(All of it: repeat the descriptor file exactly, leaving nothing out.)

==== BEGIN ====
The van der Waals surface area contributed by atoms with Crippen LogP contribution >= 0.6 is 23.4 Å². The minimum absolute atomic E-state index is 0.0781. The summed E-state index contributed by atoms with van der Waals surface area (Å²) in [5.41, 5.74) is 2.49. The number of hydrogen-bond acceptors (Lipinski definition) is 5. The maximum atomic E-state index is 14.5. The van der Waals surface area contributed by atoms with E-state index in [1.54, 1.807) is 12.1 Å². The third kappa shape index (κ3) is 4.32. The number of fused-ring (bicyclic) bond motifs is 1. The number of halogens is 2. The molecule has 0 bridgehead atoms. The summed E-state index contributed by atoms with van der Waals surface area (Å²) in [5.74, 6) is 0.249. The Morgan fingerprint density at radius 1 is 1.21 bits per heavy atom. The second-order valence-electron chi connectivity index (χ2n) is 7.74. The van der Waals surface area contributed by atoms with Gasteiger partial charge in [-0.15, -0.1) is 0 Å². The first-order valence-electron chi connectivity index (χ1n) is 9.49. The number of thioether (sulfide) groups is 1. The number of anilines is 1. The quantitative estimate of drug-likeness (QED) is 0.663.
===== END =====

The van der Waals surface area contributed by atoms with Crippen LogP contribution >= 0.6 is 23.4 Å². The minimum absolute atomic E-state index is 0.0781. The summed E-state index contributed by atoms with van der Waals surface area (Å²) in [5.41, 5.74) is 2.49. The number of hydrogen-bond acceptors (Lipinski definition) is 5. The maximum atomic E-state index is 14.5. The van der Waals surface area contributed by atoms with E-state index in [1.54, 1.807) is 12.1 Å². The third kappa shape index (κ3) is 4.32. The number of fused-ring (bicyclic) bond motifs is 1. The number of halogens is 2. The molecule has 0 bridgehead atoms. The summed E-state index contributed by atoms with van der Waals surface area (Å²) in [5.74, 6) is 0.249. The Morgan fingerprint density at radius 1 is 1.21 bits per heavy atom. The second-order valence-electron chi connectivity index (χ2n) is 7.74. The van der Waals surface area contributed by atoms with Gasteiger partial charge in [-0.15, -0.1) is 0 Å². The first-order valence-electron chi connectivity index (χ1n) is 9.49. The number of thioether (sulfide) groups is 1. The number of anilines is 1. The quantitative estimate of drug-likeness (QED) is 0.663.